Though he denies it in his discussion, part of the blame for this overripe frat house flop goes directly to Silberling. As the commentary makes abundantly clear, he feels that the best way to handle the Krofft’s cracked fantasy realm is to simply stick smarmy actors in the middle of a glorified greenscreen and let them riff until something salvageable can be created. It’s actually not a wholly bad idea. When placed in the right realm, Ferrell and McBride can be electric. They can be and usually are funnier than numerous lame laugh-fest wannabes. But here, they do nothing but tread water – and they do so poorly. We except a certain level of irreverence from the duo. What we get instead is an attitude so mocking that it makes the whole experience pointless. If the people on screen aren’t taking things at least semi-seriously, why should we.
This is not to say that Ferrell and McBride are bad, or miscast. Indeed, they are only playing to their orchestrated strengths and to an audience ready to lap up every bit of their anger-spawned spoofing. But like Mike Myers in The Love Guru, this is a film for confirmed fans only – and even that’s a stretch, quality wise. Anyone hoping to glimpse a bit of the old Land of the Lost magic will wince when the Sleestaks are transformed into Alien rip-offs, or when beloved Neanderthal Chaka turns out to be a hopeless horndog. There’s nothing wrong with tweaking a nostalgic favorite from several decades ago (right, The Brady Bunch Movie?). But this version pisses all over the original – literally. Indeed, there is a sequence dealing with dinosaur urine that has to go down in history as one of the most pointless bits of forced scatology ever.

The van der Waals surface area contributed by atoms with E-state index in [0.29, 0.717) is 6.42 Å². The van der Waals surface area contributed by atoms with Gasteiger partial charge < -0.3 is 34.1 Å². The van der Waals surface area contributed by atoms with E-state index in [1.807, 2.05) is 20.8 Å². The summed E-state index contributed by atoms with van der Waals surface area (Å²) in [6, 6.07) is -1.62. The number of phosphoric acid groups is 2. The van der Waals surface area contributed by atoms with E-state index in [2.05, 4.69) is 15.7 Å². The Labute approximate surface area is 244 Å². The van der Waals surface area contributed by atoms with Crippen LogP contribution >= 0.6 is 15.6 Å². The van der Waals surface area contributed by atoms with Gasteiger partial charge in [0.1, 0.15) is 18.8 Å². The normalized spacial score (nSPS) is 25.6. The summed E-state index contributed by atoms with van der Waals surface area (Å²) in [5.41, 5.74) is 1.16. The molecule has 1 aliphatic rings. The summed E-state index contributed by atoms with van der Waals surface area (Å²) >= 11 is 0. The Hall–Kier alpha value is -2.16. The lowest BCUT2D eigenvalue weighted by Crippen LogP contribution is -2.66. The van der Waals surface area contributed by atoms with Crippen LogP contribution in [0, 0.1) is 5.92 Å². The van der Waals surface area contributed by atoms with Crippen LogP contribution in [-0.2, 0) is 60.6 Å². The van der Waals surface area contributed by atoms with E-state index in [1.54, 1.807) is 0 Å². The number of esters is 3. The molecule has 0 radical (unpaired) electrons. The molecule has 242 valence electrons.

But the biggest mistake that this Land of the Lost makes is the total disregard for the sci-fi setting created. Nothing is ever explained here – not even when plot point Enik shows up to send the narrative careening off into heroes and villain mode. Leonard Nimoy’s cameo is cast aside with complete disregard, and the ending is given over to cheap F/X and stunt work. Yet we’d buy all the bumbling and burlesque if we just understood the rules of this particular parallel space. Why the various derelict ships (including a couple of flying saucers)? Why the old school motel with convenient pool (ready for a pointless drug dream montage)? If the dinosaurs and Sleestaks don’t get along, how did they survive each other until now? And why does everything in this particular domain revolve around feces, phlegm, and numerous man/animal bodily fluids? Of course, once we hear the reasoning (in both the alternative narrative and the endless bonus features which produce their own kind of cynical backslapping), it still makes no sense.
For those who like their satire glib, snide, and on the decidedly stupid side, Land of the Lost may satisfy. It defiantly builds up a big head of silly steam trying. But in the end, the lack of any real affection for the original series will ward off the Krofft faithful, and Ferrell’s fans haven’t actually been reliable when it comes to making his movie’s consistently successful (right, Semi-Pro and Stranger than Fiction?). Indeed, the only demographic assured of enjoying themselves are the same ADD-addled viewership that makes random hit or (mostly) miss shows like Family Guy a Fox favorite. In fact, if you didn’t see the other names listed among the credits, you’d swear Seth MacFarlane and his band of comedically challenged cronies were responsible for this hopeless hatchet job. As long as you enjoy the actors involved, Land of the Lost will mostly deliver. If you don’t, you’ll vanish into an entertainment void all your own – which might be what Silberling had in mind all along.